- Strange dreams may be a result of the stressful events occurring this year.
- Happenings encountered in real life can transfer to dreams.
- When sleep is fragmented or disrupted, you may remember more of your dreams.
If you’re waking up more often thinking, “That was a weird dream,” the stress of current events may be to blame.
“Given that a lot of pretty unprecedented events have occurred over the past few months, it is not surprising that many people are experiencing weird dreams. Part of it is control. Most people have had almost no control over how the pandemic has spread and affected their lives,” Dr. Pavan Madan, a psychiatrist with Community Psychiatry, told Healthline.
Madan said while cognitively people understand and accept the recommendations for COVID-19, the mind does not like to deal with things that it cannot control or predict, such as the pandemic and acts of racial discrimination.
All of the emotions triggered by these stressful events ruminate during sleep.
“Dreams are one of the ways our mind processes emotions, especially intense emotions, so it’s natural to have nightmares when we are under stress. For most people, these dreams stop when the stress goes away,” Jennifer Martin, PhD, member of the American Academy of Sleep Medicine (AASM) board of directors, told Healthline.
The AASM reports that dream incorporation occurs when a stimulus encountered in real life transfers to dreams. Moreover, when sleep patterns change and people have more fragmented or disrupted sleep, they may remember more of their dreams.
Because dreams are often a reflection of the subconscious mind, anxiety plays a part when it comes to disturbing dreams, adds Madan.
“Even if we are not consciously thinking about it, many people are anxious about yet another bizarre crisis that is beyond their control. It is possible that our minds are now weaving possible absurd scenarios that can play out, perhaps to prepare us in case we face another crisis,” he said.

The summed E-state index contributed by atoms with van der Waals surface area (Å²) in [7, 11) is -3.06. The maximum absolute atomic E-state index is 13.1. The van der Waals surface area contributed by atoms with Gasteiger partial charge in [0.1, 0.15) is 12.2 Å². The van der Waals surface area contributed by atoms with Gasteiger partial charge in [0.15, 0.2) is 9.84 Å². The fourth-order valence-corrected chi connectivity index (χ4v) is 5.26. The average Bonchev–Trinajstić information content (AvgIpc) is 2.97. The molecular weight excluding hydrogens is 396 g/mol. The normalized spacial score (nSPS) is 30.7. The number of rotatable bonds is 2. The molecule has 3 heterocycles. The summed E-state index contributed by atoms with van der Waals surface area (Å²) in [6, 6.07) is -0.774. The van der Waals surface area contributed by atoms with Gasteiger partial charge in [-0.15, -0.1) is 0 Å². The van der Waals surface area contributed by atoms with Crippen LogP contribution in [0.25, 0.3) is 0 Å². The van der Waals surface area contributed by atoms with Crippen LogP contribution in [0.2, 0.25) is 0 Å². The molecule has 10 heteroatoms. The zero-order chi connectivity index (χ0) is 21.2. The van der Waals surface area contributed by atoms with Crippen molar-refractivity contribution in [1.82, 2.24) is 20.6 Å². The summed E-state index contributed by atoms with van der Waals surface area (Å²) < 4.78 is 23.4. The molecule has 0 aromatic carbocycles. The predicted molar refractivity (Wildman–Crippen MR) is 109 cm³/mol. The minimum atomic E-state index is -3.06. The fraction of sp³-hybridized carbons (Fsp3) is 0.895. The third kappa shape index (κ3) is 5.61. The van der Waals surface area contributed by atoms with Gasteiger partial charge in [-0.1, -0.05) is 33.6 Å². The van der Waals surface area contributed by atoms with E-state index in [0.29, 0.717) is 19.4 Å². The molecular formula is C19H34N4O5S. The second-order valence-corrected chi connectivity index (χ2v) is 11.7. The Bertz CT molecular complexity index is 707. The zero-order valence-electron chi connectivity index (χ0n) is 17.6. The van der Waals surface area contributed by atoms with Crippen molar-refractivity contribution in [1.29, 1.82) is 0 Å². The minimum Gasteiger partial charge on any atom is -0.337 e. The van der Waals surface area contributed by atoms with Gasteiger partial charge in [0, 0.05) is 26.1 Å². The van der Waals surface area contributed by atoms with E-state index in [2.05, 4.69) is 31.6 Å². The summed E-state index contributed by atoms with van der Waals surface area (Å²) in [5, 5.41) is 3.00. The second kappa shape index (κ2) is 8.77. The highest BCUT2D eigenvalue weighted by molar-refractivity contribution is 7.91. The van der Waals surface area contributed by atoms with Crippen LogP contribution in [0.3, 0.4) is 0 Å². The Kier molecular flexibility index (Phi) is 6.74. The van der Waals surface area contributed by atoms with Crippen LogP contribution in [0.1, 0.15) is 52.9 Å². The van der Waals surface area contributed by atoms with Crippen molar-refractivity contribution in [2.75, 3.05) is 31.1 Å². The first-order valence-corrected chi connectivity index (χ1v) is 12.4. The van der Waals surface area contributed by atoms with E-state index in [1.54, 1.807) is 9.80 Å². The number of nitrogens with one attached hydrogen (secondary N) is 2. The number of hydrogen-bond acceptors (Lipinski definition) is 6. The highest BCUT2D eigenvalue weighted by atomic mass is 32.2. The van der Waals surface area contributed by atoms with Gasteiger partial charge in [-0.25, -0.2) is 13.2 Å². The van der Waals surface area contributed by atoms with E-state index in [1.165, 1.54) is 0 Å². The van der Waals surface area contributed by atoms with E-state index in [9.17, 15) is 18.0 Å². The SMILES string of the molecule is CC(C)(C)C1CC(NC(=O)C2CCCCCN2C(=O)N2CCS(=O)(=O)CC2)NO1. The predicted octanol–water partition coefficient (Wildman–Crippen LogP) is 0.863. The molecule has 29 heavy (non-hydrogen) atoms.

With many people out of work or working from home, and as shifts in socializing occur, there are fewer distractions and more time to reflect on what’s happening in the world.
“These reflections may also be playing a role in bringing strange thoughts and dreams,” said Madan.
To keep dreams from allowing you a good night’s sleep, try the following tips.
1. Don’t dwell on dreams
If you wake up during an intense dream or nightmare, Martin says accept that dreams are a normal part of emotional processing during stressful times.
“Take a relaxing breath, and see if you can go back to sleep. If you can’t go back to sleep, get up and distract yourself for a bit with something else — a crossword puzzle, a book, or just sit quietly in another room for a few minutes,” she said.
Then go back to bed when you feel calm.
2. Feed your brain positive images
If the last images in your mind’s eye before you try to sleep are COVID-19-related, then that is what you will most likely dream about.
“Take a few minutes to look at photos from your last vacation, watch silly videos on YouTube, or play a board game. The visual images we see during the day, especially near bedtime, often come up in our dreams,” Martin said.
3. Take care of your sleep
Since nightmares have a bigger impact when sleep is fragmented, Martin says getting good sleep is more important than ever.
“If sleep is fragmented and we wake up a lot, we are more likely to remember what our dreams were about,” she said.
She suggests having a consistent time to go to bed and get up in the morning, as well as a good routine to wind down at the end of the day.
“Don’t spend too much time in bed. Most people need 7 to 9 hours of sleep. Extending your time in bed too [far] beyond that leads to broken sleep,” she said.
4. Practice self-care
Limiting caffeine and alcohol consumption, which can both disrupt sleep, is one way to help your body. Also, exercising and practicing mindfulness strategies like breathing techniques or yoga can help calm your mind, says Madan.
“Some people benefit from listening to calming music or audiobooks, reading an informative but boring book, or using other sensory faculties to calm themselves at night. Taking a shower, consuming chamomile tea or inhaling lavender oil have also been suggested to have a calming effect,” he said.
Because it can be hard to avoid thinking about the stresses going on, Madan suggests assigning a time to “worry” or contemplate during the day, so that you can allow yourself to sleep at night.
5. Talk about your stress and anxiety
Rather than pushing aside your worries, consider talking about them with a loved one or therapist.
“The more we process these thoughts consciously, the less they might bother us at night. Talk to your therapist about cognitive and behavior techniques that can help you reduce your anxious thoughts at night,” said Madan.
He points to cognitive behavioral therapy for insomnia (CBT-I), a specialized therapy designed to address insomnia.
“Although CBT-I is best done under the guidance of a trained therapist, you may get started on it by reading books written on CBT-I,” he said.
If you live with an anxiety disorder, which can cause the release of stress hormones as well as insomnia, Madan says it’s particularly important to talk with a therapist about the best therapy and treatments for sleep issues.
“Be careful with taking sleep medications, as they can have adverse side effects, including dependence potential,” he said.